No Sense of Place: The Impact of Electronic Media on Social Behavior

By Joshua Meyrowitz | Go to book overview

10

Questioning Authority

The Blurring of High and Low Status Situations

Authority rests on information control. High status roles generally depend on access to and control over the dominant communication channels of the time. In Preface to Plato, Eric Havelock describes the interrelationship of communication and leadership in an oral society. Havelock discusses the important role of poetry in early Greek culture and argues that, as a result, the leaders were generally "those who had a superior ear and rhythmic aptitude, which would be demonstrable in epic hexameter. ... The good performer at a banquet would be estimated not exclusively as an entertainer but as a natural leader of men, for he, like Achilles, was a superior 'speaker of tales.'" 1 Similarly, Harold Innis notes that in scribal cultures, scribes were often treated like royalty. 2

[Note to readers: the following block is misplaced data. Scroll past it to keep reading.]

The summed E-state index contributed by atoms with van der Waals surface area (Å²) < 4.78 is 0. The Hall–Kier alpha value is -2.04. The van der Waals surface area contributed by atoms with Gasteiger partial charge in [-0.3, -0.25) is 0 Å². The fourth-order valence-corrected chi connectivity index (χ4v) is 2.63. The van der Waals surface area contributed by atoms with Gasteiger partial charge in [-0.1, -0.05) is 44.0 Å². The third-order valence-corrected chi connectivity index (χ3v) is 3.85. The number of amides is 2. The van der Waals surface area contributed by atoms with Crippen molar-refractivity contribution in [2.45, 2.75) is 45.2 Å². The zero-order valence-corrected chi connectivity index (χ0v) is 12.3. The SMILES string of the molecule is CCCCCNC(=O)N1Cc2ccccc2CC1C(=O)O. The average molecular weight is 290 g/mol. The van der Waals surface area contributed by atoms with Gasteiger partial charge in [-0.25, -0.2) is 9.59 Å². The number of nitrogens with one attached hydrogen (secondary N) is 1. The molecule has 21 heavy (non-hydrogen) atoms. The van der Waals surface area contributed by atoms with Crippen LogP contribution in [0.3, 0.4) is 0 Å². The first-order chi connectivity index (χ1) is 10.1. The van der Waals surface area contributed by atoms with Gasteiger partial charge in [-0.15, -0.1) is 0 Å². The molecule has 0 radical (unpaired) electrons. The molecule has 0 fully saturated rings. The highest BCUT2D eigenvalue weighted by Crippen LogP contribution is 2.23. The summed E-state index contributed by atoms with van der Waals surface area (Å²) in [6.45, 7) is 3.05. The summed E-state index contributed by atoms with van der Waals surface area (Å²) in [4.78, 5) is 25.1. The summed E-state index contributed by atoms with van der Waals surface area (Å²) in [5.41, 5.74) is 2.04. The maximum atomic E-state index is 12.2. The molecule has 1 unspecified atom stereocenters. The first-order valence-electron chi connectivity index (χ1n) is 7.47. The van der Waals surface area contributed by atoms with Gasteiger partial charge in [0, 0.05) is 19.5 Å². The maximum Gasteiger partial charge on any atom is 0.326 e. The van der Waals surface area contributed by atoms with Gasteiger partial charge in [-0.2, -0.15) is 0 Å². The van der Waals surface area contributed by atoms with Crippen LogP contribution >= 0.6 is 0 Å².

Of course, not everyone who has access to the communication skills of an era will automatically be accorded high status, but those who wish to attain high status beyond a small interpersonal sphere will generally have to master such skills. All changes in media of communication, therefore, are inherently revolutionary. New conceptions of communication competence and new prerequisites for control over information tend to alter the relative political and social power of different people and various sectors of the population.

In a print society, most "significant" communication takes place through reading and writing. In nineteenth century America, for example, more people read a national politician's speech than heard it, and people kept "in touch" by reading newspapers and books and by writing and reading letters. Social and political status in such a society generally involved climbing—at least partially—the ladder of literacy. It was unthinkable in a print society to have nonliterates become actively

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